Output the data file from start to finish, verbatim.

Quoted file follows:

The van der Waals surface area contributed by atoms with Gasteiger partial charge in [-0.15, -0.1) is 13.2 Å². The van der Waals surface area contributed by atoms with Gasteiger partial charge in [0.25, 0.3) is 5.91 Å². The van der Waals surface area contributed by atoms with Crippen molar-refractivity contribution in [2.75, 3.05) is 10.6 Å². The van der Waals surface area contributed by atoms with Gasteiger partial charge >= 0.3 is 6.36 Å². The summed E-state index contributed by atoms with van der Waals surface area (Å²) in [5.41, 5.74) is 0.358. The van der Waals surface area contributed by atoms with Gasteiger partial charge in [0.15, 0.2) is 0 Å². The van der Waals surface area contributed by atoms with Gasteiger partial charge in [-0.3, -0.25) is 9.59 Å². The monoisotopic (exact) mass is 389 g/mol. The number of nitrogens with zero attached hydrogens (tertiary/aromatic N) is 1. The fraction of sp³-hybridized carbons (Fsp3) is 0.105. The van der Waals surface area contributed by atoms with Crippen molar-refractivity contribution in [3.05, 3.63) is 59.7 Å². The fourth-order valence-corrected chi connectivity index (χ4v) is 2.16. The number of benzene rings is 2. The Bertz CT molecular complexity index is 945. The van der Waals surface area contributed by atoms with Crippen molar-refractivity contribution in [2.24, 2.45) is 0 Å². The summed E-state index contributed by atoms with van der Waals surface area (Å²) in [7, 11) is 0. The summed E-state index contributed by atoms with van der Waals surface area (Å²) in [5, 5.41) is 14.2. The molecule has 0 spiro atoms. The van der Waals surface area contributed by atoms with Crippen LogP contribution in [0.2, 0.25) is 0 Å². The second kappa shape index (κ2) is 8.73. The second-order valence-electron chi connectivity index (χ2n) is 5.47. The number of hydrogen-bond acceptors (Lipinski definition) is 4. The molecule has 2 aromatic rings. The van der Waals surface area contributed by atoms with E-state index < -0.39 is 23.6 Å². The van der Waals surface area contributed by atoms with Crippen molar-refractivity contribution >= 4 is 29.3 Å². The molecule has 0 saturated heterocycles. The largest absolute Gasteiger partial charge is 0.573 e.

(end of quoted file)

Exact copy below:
The van der Waals surface area contributed by atoms with Gasteiger partial charge in [-0.15, -0.1) is 13.2 Å². The van der Waals surface area contributed by atoms with Gasteiger partial charge in [0.25, 0.3) is 5.91 Å². The van der Waals surface area contributed by atoms with Crippen molar-refractivity contribution in [2.75, 3.05) is 10.6 Å². The van der Waals surface area contributed by atoms with Gasteiger partial charge >= 0.3 is 6.36 Å². The summed E-state index contributed by atoms with van der Waals surface area (Å²) in [5.41, 5.74) is 0.358. The van der Waals surface area contributed by atoms with Gasteiger partial charge in [0.15, 0.2) is 0 Å². The van der Waals surface area contributed by atoms with Gasteiger partial charge in [-0.3, -0.25) is 9.59 Å². The monoisotopic (exact) mass is 389 g/mol. The number of nitrogens with zero attached hydrogens (tertiary/aromatic N) is 1. The fraction of sp³-hybridized carbons (Fsp3) is 0.105. The van der Waals surface area contributed by atoms with Crippen molar-refractivity contribution in [3.05, 3.63) is 59.7 Å². The fourth-order valence-corrected chi connectivity index (χ4v) is 2.16. The number of benzene rings is 2. The Bertz CT molecular complexity index is 945. The van der Waals surface area contributed by atoms with Crippen molar-refractivity contribution in [2.24, 2.45) is 0 Å². The summed E-state index contributed by atoms with van der Waals surface area (Å²) in [7, 11) is 0. The summed E-state index contributed by atoms with van der Waals surface area (Å²) in [5, 5.41) is 14.2. The molecule has 0 spiro atoms. The van der Waals surface area contributed by atoms with Crippen LogP contribution in [0.2, 0.25) is 0 Å². The second kappa shape index (κ2) is 8.73. The second-order valence-electron chi connectivity index (χ2n) is 5.47. The number of hydrogen-bond acceptors (Lipinski definition) is 4. The molecule has 2 aromatic rings. The van der Waals surface area contributed by atoms with E-state index < -0.39 is 23.6 Å². The van der Waals surface area contributed by atoms with Crippen molar-refractivity contribution >= 4 is 29.3 Å². The molecule has 0 saturated heterocycles. The largest absolute Gasteiger partial charge is 0.573 e.